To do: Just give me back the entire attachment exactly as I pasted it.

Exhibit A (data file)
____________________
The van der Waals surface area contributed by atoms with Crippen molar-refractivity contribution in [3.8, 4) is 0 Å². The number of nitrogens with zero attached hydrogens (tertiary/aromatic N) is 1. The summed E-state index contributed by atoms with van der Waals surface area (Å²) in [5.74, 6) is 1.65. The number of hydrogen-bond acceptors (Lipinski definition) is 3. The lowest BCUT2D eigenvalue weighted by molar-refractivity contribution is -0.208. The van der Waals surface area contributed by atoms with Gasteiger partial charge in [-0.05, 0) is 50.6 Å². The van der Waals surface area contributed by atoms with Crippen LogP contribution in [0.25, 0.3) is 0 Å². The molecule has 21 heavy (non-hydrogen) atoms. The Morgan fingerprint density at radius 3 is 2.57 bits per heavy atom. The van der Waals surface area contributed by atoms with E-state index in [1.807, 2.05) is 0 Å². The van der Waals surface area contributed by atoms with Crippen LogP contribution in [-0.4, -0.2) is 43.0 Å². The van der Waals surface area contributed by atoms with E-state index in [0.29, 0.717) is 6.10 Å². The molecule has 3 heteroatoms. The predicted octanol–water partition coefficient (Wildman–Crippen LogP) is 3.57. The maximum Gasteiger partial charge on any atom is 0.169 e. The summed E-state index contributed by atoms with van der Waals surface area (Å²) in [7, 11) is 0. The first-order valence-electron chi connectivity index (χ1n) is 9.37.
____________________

The van der Waals surface area contributed by atoms with Crippen molar-refractivity contribution in [3.8, 4) is 0 Å². The number of nitrogens with zero attached hydrogens (tertiary/aromatic N) is 1. The summed E-state index contributed by atoms with van der Waals surface area (Å²) in [5.74, 6) is 1.65. The number of hydrogen-bond acceptors (Lipinski definition) is 3. The lowest BCUT2D eigenvalue weighted by molar-refractivity contribution is -0.208. The van der Waals surface area contributed by atoms with Gasteiger partial charge in [-0.05, 0) is 50.6 Å². The van der Waals surface area contributed by atoms with Crippen LogP contribution in [0.25, 0.3) is 0 Å². The molecule has 21 heavy (non-hydrogen) atoms. The Morgan fingerprint density at radius 3 is 2.57 bits per heavy atom. The van der Waals surface area contributed by atoms with E-state index in [1.807, 2.05) is 0 Å². The van der Waals surface area contributed by atoms with Crippen LogP contribution in [-0.4, -0.2) is 43.0 Å². The van der Waals surface area contributed by atoms with E-state index in [0.29, 0.717) is 6.10 Å². The molecule has 3 heteroatoms. The predicted octanol–water partition coefficient (Wildman–Crippen LogP) is 3.57. The maximum Gasteiger partial charge on any atom is 0.169 e. The summed E-state index contributed by atoms with van der Waals surface area (Å²) in [7, 11) is 0. The first-order valence-electron chi connectivity index (χ1n) is 9.37.